Florida Accountant Told He's Descendant of Genghis Khan

Tom Robinson had long wondered about his family tree. He never suspected its roots might lie in the Mongolian steppe.

The Florida accountant knew that his great, great-grandfather had come to the United States from England — but beyond that his research drew a blank. So he turned to the burgeoning field of "bioarchaeology," having his DNA tested to see what it revealed about his origins.

He was in for a surprise. According to a British geneticist who pioneered the research, Robinson appears to be a direct descendant of Genghis Khan, the Mongol warrior who conquered vast tracts of Asia and Europe in the 13th century.

Robinson said he was startled when he received a call from the firm Oxford Ancestors about a surprising ancestor uncovered by his DNA tests.

"My first impression was, 'Oh no, who is it' — imagining it was Adolf Hitler or something like that," said Robinson, 48. "So I was actually pleasantly surprised."

Robinson thinks his presumed forebear, whose name has long been a byword for violence and cruelty, has had a bad press.

"In addition to being a conqueror, he was a great administrator," said Robinson, who has been reading up on Genghis Khan. "Their system of governance was fairly sophisticated."

Established in 2001 by Oxford University geneticist Bryan Sykes, Oxford Ancestors offers DNA testing to people around the world eager to trace their genetic roots.

Sykes believes DNA can be used to map humanity's common ancestry. In 1994, he extracted DNA from a frozen 5,000-year-old corpse found in the Tyrolean Alps, and identified a woman living in Britain as his descendant.

Sykes' 2001 book "The Seven Daughters of Eve" claimed that 95 percent of Europeans are descended from seven tribal matriarchs — he dubbed them Ursula, Xenia, Helena, Velda, Tara, Katrine and Jasmine — who lived between 10,000 and 45,000 years ago.

He also believes most Europeans can trace their descent to "Five Sons of Adam," and offers tests to identify these paternal ancestral clans by mapping patterns of DNA within the Y chromosome, the genetic material handed down from fathers to sons that changes little over generations.

Women have two X chromosomes, while men carry one X chromosome and one Y, so only men can take the paternal ancestry test.

Research published in the American Journal of Human Genetics in 2003 suggested that 16 to 17 million men, most in Central Asia, shared a form of the Y chromosome that indicates a common ancestor.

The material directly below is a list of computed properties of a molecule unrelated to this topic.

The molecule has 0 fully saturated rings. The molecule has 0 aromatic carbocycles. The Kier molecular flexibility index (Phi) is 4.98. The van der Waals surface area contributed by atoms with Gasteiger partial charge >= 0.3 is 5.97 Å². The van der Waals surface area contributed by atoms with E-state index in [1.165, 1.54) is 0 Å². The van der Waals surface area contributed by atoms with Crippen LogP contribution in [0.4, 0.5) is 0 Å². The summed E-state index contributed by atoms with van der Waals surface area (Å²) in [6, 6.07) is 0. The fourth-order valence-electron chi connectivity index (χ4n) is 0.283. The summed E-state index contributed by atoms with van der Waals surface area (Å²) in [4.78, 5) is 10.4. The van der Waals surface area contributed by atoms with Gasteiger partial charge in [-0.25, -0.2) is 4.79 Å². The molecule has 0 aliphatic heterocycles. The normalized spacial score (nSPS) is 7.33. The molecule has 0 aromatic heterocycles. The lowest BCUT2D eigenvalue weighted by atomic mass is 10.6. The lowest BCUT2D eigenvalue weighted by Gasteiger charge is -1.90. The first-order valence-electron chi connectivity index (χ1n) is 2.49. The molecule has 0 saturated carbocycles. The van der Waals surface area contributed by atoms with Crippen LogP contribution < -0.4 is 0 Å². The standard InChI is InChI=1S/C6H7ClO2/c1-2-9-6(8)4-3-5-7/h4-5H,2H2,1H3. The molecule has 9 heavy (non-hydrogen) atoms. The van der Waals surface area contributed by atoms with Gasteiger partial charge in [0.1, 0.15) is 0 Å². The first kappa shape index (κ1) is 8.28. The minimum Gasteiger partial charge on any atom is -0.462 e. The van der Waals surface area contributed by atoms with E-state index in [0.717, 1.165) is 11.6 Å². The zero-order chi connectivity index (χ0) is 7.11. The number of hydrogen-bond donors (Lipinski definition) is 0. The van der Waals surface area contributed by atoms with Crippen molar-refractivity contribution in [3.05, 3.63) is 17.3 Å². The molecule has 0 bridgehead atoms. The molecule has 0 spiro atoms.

Sykes said the obvious candidate was Genghis Khan, who stormed the world with his armies, conquering territory and siring many children. Lacking any tissue samples from the Mongol ruler — whose hidden tomb has never been found — the tests are based on an assessment of probabilities.

"This is circumstantial evidence but it is very good evidence," said Sykes. "I think it does mean that people who carry this chromosome are direct patrilineal descendants of Genghis Khan.

"How this chromosome came to be so prominent was that when he conquered new territory Genghis Khan would kill the men and routinely inseminate all the women."

Some scientists are less certain the chromosome points directly to the Mongol chief.

"It's a little bit of a stretch as far as I'm concerned," said Peter Underhill, a Stanford University geneticist who thinks the distinctive Y chromosome would have been present in many members of Genghis Khan's closely interrelated tribe. "Genghis Khan had this marker, but Joe Smith in the Genghis Khan army also had this Y chromosome."

Proven or not, Robinson's link may well make him a celebrity in Mongolia, a vast country of 2.5 million sandwiched between China and Russia renowned for its rolling grasslands, sturdy horses and nomadic herders.

This year the country is celebrating the 800th anniversary of 1206, the year a warrior named Temujin united the nomadic steppe tribes and took the title Genghis Khan — Universal Ruler.

He and his descendants built — and then lost — an empire that stretched from the Sea of Japan to the Danube.

Condemned during Mongolia's 70 years of communist rule as a symbol of a backward past, Genghis Khan is now celebrated by Mongolians as the father of their nation

Many Western academics also have reassessed the great Khan's legacy, arguing that he was a brilliant military tactician, innovative ruler and early globalizer whose empire saw an unprecedented mingling of goods and cultures along the Silk Road trade route linking China to Europe.

Robinson, an associate professor of accountancy at the University of Miami, said he hoped to travel to Mongolia next year.

He's begun to wonder about similarities between himself and his purported ancestor. He has no military background, but says he is comfortable in a leadership role.

"When I practiced as a CPA I ran the department."

And, like any self-respecting Mongolian, he can ride a horse.

"I can, though I don't often do it. You don't get much chance to ride a horse in Florida."